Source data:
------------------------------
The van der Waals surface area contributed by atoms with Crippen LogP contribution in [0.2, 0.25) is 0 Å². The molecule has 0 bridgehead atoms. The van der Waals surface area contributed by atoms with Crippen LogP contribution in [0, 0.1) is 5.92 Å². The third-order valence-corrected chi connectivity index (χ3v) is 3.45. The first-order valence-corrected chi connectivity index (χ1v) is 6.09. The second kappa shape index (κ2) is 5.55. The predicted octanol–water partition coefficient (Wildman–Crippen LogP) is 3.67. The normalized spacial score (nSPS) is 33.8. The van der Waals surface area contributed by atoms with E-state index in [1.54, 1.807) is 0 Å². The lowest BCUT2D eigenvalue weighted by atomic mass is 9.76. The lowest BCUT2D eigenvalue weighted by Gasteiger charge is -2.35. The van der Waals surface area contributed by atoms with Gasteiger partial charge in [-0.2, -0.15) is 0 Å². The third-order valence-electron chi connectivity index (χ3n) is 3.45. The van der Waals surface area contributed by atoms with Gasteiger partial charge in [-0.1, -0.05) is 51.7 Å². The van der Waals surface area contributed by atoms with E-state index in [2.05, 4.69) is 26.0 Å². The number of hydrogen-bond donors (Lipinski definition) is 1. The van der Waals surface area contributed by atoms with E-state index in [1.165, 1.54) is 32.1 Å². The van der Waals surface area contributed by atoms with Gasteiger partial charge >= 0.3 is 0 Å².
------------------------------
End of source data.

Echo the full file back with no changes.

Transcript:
The van der Waals surface area contributed by atoms with Crippen LogP contribution in [0.2, 0.25) is 0 Å². The molecule has 0 bridgehead atoms. The van der Waals surface area contributed by atoms with Crippen LogP contribution in [0, 0.1) is 5.92 Å². The third-order valence-corrected chi connectivity index (χ3v) is 3.45. The first-order valence-corrected chi connectivity index (χ1v) is 6.09. The second kappa shape index (κ2) is 5.55. The predicted octanol–water partition coefficient (Wildman–Crippen LogP) is 3.67. The normalized spacial score (nSPS) is 33.8. The van der Waals surface area contributed by atoms with E-state index in [1.54, 1.807) is 0 Å². The lowest BCUT2D eigenvalue weighted by atomic mass is 9.76. The lowest BCUT2D eigenvalue weighted by Gasteiger charge is -2.35. The van der Waals surface area contributed by atoms with Gasteiger partial charge in [-0.2, -0.15) is 0 Å². The third-order valence-electron chi connectivity index (χ3n) is 3.45. The van der Waals surface area contributed by atoms with Gasteiger partial charge in [-0.1, -0.05) is 51.7 Å². The van der Waals surface area contributed by atoms with E-state index in [2.05, 4.69) is 26.0 Å². The number of hydrogen-bond donors (Lipinski definition) is 1. The van der Waals surface area contributed by atoms with E-state index in [1.165, 1.54) is 32.1 Å². The van der Waals surface area contributed by atoms with Gasteiger partial charge >= 0.3 is 0 Å².